EURUSD: concrete short term scenario

FX:EURUSD   Euro / U.S. Dollar
581 2 11
With the ECB being almost solely focused on raising inflation to 2% and recent data showing it is way below their target (and it has in fact dipped), this pair will continue to be under selling pressure, driving it down further. The slide in oil             prices will only increase this pressure. Fact is that the euro             zone is struggling. Interest rates have been cut to practically zero and ECB president Mario Draghi has explicitly cited bond-buying as a possible tool. Although there is some disagreement on this between ECB members, it is expected that QE in the euro             zone will at least be seriously debated as of this week.

The dollar on the other hand has been gaining in strength the last few months with the DXY             shooting up to 88.28 last Friday.

This pair is still bearish in the daily as a rising hourly channel again failed to break the daily trend line . I now see it trading within a steep bearish channel and if it respects the upper trend line of this channel, it might break through support, then retrace only to decline further. I would enter the short conservatively, meaning only after break, retrace and subsequent bounce of resistance.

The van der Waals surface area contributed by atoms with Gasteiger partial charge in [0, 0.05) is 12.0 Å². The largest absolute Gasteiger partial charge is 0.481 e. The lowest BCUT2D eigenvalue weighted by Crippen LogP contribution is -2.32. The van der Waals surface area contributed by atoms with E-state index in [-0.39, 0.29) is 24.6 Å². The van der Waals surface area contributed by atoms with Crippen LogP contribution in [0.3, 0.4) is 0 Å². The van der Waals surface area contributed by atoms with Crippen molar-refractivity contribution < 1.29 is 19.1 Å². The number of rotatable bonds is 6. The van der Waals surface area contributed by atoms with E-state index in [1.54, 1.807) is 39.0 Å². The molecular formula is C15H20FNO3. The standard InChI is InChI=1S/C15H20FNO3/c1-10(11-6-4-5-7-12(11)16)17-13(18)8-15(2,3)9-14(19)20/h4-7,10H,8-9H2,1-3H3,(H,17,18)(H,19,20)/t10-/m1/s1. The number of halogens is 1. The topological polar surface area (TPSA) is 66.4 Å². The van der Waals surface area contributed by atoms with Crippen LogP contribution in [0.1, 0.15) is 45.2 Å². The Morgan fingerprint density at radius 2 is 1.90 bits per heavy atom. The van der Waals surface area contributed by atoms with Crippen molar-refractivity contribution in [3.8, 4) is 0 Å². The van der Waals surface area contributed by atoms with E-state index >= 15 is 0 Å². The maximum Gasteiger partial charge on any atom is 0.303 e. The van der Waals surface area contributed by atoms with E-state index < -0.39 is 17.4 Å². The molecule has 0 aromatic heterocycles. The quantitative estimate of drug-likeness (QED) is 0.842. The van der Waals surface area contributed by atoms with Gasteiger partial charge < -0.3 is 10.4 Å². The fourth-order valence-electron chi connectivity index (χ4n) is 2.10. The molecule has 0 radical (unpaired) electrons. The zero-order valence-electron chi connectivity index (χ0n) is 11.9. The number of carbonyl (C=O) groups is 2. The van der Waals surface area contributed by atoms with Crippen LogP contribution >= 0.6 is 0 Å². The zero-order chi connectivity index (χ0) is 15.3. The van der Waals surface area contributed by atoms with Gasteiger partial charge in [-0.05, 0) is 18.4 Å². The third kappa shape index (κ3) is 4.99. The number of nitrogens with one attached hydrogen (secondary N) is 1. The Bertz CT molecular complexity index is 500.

This is a concrete             short term scenario, lets wait and see if the pair follows “the script”. EU has been rather moody and choppy lately and market sentiment matters, so beware!
You don´t need to be a weatherman to know which way the wind blows - B. Dylan
Any possibility for breaking up of EURO ? (i.e. return to original currency) since Greece/Italy economies are in the toilet.
Having US fake "growth" and Saudi's pushing down the oil. We are definitely living in a crazy world.
+1 Reply
Hi Analycer, thank you for responding. I know the Dutch and German governments have had plans in place for a return to their national currencies since 2012. Officially as back up / emergency plans, but they are being maintained and kept up to date. I am not aware if any more such plans exist.

Greece and Spain's economies are actually growing well above the eurozone average but are suffering huge social and political tensions due to high unemployment and cuts in salaries and welfare. I live in Spain and see this every day. Italy is suffering from deflation.

Even though every now and then lip service is being paid to certain constituents, I think the real political will to break up the Eurozone is simply not there. And there are actually reports that say the richest Eurozone countries have become richer since the crisis. It is indeed a crazy world.
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